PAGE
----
Graduating High School Students Face Even Greater Uncertainty In the Wake of COVID-19

By Terrell Halaska Dunn, Martha Snyder and Duncan Robb -

As COVID-19 continues to impact students, teachers, families, colleges, and universities across the country, HCM Strategists is working to provide essential thought leadership on the range of issues in the field of education.

Our expert policy staff has launched a new series to identify emerging education policy ideas and practices aimed at addressing COVID-19. Stay tuned for more in HCM’s new series addressing COVID-19 concerns in education, and use #EdAfterCOVID19 to join the conversation on social media. Read more

So far, the events of 2020 seem expressly designed to illustrate, in glaring detail, the racism inherent in our public policies. Similar to the devastating health impacts of the COVID-19 pandemic being skewed wildly towards low-income people and people of color, the educational impacts of the pandemic also disproportionately affect these communities.  We are only beginning to grapple with the issues facing high school students as their pathways to postsecondary education and into the workforce are being blown up by the pandemic.

During this time of great uncertainty in education, we are also seeing some alarming data emerge. In Houston for example, the fourth largest city in the country, school districts have lost track of thousands of students. Students who should be learning have vanished off districts’ radar screens. Simultaneously, we are seeing evidence that college enrollment rates for high school seniors will drop in 2020. As of May 8th, data provided by the National College Attainment Network (NCAN) indicate 3.3% fewer higher school seniors have completed the FAFSA compared to the same time last year.  Additionally, “Thirty-three percent of high school seniors say they are likely to defer or cancel an admission offer that is conditional on attending an all-online college in the fall.”

This pandemic has left the education field with so many urgent questions. Parents and teachers across the country are left wondering what issues students will face as they approach graduation and life after high school. Issues like – how will  high school graduation requirements be demonstrated? Will students be prepared for college courses? How can states, K-12 leaders and postsecondary systems work to remove barriers and support students? How can we help students as they navigate a transition that even under normal circumstances can be nerve-wracking?  Here at HCM Strategists we are working tirelessly to address these issues and help all students during this crisis, especially those most affected.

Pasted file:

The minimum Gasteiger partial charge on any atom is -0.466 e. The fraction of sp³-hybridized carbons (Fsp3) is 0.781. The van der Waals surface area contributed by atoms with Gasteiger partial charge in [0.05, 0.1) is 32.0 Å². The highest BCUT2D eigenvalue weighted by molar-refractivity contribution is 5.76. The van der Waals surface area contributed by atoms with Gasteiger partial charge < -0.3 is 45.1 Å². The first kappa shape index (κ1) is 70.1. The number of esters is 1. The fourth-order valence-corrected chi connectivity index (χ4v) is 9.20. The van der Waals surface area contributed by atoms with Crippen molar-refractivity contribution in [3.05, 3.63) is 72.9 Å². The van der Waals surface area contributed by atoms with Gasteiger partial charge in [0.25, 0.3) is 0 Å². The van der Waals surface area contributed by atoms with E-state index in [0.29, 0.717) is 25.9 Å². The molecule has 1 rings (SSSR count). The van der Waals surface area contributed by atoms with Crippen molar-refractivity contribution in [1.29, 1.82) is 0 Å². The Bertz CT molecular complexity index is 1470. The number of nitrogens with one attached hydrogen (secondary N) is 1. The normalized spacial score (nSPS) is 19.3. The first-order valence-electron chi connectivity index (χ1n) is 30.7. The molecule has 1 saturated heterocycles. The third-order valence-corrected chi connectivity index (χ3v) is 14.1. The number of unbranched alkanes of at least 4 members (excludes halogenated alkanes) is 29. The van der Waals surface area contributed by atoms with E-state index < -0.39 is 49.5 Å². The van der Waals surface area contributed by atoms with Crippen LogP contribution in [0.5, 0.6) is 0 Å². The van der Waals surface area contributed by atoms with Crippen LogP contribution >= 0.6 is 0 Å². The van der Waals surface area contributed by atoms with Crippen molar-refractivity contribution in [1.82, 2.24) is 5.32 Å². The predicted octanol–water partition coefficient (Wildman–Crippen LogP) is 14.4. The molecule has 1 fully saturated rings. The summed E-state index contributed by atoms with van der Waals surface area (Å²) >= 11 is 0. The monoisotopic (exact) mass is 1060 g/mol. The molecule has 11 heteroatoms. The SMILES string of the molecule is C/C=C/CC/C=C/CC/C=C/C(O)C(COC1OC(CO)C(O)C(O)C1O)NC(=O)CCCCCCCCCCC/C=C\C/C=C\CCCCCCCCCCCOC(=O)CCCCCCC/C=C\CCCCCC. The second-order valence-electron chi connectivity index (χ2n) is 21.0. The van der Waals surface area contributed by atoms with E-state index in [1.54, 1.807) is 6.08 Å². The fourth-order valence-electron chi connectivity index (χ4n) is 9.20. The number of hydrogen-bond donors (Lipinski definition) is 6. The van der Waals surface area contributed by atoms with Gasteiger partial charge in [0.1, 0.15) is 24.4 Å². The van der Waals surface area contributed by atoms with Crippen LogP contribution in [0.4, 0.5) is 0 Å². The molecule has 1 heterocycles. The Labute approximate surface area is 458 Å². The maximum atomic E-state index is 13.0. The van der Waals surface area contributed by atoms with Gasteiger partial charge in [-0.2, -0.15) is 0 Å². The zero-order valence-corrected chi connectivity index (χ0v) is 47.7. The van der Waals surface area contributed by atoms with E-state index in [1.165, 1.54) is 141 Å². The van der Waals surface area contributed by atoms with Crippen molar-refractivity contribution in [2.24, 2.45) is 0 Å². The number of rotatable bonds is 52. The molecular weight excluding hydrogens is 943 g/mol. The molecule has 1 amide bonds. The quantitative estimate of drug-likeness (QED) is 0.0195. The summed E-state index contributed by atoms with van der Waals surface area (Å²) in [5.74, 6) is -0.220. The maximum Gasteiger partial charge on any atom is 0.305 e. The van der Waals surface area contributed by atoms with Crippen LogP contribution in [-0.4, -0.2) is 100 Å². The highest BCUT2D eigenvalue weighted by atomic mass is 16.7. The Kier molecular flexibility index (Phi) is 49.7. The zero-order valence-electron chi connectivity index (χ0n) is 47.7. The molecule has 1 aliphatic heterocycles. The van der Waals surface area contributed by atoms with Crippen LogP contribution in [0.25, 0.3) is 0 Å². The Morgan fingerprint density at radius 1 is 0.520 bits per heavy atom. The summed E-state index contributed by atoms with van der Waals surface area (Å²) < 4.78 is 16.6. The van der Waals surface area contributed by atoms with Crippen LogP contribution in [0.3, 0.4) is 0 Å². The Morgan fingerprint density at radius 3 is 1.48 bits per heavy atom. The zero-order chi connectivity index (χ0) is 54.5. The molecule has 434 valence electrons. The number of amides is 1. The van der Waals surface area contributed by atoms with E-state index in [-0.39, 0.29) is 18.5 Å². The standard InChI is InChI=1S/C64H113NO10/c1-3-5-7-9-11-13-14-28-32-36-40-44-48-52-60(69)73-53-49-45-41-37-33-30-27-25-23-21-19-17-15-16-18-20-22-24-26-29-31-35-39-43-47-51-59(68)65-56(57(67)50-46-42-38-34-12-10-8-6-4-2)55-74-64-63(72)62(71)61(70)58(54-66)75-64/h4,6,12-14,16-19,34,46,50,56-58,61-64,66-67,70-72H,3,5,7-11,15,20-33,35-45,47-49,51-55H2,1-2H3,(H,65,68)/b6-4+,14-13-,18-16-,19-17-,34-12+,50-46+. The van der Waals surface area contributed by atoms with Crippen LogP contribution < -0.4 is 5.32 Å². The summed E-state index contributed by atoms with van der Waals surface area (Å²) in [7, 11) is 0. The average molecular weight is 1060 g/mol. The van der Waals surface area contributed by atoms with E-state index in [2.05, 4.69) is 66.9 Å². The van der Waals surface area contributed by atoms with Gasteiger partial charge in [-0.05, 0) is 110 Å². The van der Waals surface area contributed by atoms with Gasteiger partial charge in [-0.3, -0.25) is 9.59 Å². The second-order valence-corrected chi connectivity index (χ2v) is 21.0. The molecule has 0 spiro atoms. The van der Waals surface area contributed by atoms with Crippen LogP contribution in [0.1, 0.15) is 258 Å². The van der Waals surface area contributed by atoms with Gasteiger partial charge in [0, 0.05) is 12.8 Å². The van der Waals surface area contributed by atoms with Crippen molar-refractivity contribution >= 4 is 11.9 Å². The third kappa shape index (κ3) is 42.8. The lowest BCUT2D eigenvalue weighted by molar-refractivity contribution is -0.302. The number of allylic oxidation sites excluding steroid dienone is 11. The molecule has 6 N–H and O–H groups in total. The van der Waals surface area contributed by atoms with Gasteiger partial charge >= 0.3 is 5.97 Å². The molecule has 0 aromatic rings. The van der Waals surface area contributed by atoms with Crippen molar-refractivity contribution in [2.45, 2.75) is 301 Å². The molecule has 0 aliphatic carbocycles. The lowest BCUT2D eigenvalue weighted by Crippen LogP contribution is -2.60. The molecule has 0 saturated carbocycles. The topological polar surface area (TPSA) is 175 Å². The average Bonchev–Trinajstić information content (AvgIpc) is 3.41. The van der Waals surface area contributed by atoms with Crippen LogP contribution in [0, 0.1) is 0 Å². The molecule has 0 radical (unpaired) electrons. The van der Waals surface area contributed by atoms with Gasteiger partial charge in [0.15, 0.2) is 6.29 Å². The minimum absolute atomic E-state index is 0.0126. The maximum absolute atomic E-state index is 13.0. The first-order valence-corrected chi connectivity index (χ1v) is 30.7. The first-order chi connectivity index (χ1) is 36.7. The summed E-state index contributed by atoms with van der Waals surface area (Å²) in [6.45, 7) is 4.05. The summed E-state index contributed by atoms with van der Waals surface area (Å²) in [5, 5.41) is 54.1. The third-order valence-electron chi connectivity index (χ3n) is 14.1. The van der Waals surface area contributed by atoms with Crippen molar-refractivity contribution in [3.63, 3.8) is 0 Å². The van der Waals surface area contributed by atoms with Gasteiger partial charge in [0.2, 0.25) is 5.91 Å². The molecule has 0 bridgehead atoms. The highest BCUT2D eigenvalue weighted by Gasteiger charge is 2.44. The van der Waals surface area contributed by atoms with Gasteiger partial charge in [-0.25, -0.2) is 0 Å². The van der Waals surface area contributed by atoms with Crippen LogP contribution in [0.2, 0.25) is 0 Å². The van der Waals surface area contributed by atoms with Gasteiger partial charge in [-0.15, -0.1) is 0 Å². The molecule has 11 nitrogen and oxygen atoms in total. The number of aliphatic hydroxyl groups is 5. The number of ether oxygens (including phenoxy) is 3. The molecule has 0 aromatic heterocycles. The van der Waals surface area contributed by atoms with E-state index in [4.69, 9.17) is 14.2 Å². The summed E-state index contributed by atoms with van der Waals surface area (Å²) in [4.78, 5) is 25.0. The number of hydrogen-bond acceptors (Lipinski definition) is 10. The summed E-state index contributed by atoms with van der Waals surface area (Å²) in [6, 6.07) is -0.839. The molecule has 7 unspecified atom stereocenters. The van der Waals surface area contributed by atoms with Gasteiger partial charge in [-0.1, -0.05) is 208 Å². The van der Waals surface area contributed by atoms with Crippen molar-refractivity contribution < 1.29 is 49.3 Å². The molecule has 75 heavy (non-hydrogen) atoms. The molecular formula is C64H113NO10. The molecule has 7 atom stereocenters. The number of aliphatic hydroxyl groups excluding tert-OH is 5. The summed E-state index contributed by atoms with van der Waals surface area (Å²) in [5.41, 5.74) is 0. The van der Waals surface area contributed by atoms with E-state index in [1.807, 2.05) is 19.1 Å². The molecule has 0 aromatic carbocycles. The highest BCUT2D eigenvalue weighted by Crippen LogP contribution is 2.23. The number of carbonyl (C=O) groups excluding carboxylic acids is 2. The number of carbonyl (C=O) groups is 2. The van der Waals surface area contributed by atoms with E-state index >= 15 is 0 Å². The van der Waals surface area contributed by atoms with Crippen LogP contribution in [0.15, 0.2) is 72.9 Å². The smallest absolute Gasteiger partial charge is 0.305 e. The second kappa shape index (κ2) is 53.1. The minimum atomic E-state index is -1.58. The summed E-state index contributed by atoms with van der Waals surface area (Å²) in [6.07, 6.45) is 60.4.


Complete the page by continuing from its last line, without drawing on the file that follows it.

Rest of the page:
High School Graduation: In response to the major disruption caused by COVID-19, states had to make decisions for how students will demonstrate high school graduation requirements. Some states effectively gave seniors a pass on specific graduation requirements, while others outlined options for alternative ways to meet the defined criteria. As we move into next year, and intermittent distance learning likely continues, states gain may need to be flexible to ensure graduation requirements are met without penalizing students for factors beyond their control. States must strike the right balance between rigor and flexibility. Additionally, colleges must choose how to respond to all these decisions.

In this disrupted environment, state K-12 and postsecondary leaders should work together to ensure that high school students can meet both their graduation and college admissions requirements. California provides a potential model for this alignment and communication. For example, California State Board of Education, California Department of Education and the higher education segments (University of California System, California State University, California Community Colleges and Association of Independent California Colleges and Universities) are ensuring decisions made by districts to use pass/fail or credit/no-credit course grading will not affect a student’s GPA. They have also determined that these decisions will not impact any other college and university admissions requirements. Another state taking similar action is Washington. Washington’s education systems have shared coordinated information for students to ensure the disruption caused by the pandemic is minimized. This includes ensuring students who complete high school coursework in spring 2020 and receive a “pass” in lieu of a letter grade are not negatively affected in the admission process across Washington’s postsecondary institutions.

Learning and Placement: The major disruption of learning caused by COVID-19 will leave many students less prepared for college coursework, coupled with the possibility that some students’ first college experience will likely be online. Colleges must work to assess student’s readiness and intervene to address gaps. This is not the time to backtrack on a decade of lessons learned from remedial education reforms. Rather, this is an opportunity to accelerate reforms at scale. This means utilizing multiple measures to understand a student’s academic needs, placing them in college-level coursework and providing wrap-around intervention support to address gaps.